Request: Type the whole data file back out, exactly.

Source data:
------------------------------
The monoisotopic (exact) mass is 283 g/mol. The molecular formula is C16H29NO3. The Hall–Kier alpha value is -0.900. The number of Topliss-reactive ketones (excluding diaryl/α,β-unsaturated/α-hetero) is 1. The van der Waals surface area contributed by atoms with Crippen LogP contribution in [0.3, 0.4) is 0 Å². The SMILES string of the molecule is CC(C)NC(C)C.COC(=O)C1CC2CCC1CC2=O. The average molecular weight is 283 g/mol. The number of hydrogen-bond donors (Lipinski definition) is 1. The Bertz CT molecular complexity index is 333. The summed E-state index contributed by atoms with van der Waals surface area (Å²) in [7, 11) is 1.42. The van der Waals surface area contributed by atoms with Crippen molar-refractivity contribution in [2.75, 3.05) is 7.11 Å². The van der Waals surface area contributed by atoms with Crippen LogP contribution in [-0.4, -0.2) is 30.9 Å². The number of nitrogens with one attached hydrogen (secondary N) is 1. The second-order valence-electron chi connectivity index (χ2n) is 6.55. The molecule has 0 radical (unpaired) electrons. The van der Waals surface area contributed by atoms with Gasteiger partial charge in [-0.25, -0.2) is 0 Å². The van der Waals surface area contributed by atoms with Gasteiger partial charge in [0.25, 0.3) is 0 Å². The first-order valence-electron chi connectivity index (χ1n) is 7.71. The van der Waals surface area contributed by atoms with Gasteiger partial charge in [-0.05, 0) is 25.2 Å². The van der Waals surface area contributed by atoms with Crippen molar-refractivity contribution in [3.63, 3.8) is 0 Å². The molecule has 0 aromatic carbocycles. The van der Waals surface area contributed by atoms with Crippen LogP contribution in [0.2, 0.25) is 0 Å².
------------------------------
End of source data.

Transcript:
The monoisotopic (exact) mass is 283 g/mol. The molecular formula is C16H29NO3. The Hall–Kier alpha value is -0.900. The number of Topliss-reactive ketones (excluding diaryl/α,β-unsaturated/α-hetero) is 1. The van der Waals surface area contributed by atoms with Crippen LogP contribution in [0.3, 0.4) is 0 Å². The SMILES string of the molecule is CC(C)NC(C)C.COC(=O)C1CC2CCC1CC2=O. The average molecular weight is 283 g/mol. The number of hydrogen-bond donors (Lipinski definition) is 1. The Bertz CT molecular complexity index is 333. The summed E-state index contributed by atoms with van der Waals surface area (Å²) in [7, 11) is 1.42. The van der Waals surface area contributed by atoms with Crippen molar-refractivity contribution in [2.75, 3.05) is 7.11 Å². The van der Waals surface area contributed by atoms with Crippen LogP contribution in [-0.4, -0.2) is 30.9 Å². The number of nitrogens with one attached hydrogen (secondary N) is 1. The second-order valence-electron chi connectivity index (χ2n) is 6.55. The molecule has 0 radical (unpaired) electrons. The van der Waals surface area contributed by atoms with Gasteiger partial charge in [-0.25, -0.2) is 0 Å². The van der Waals surface area contributed by atoms with Gasteiger partial charge in [0.25, 0.3) is 0 Å². The first-order valence-electron chi connectivity index (χ1n) is 7.71. The van der Waals surface area contributed by atoms with Gasteiger partial charge in [-0.05, 0) is 25.2 Å². The van der Waals surface area contributed by atoms with Crippen molar-refractivity contribution in [3.63, 3.8) is 0 Å². The molecule has 0 aromatic carbocycles. The van der Waals surface area contributed by atoms with Crippen LogP contribution in [0.2, 0.25) is 0 Å².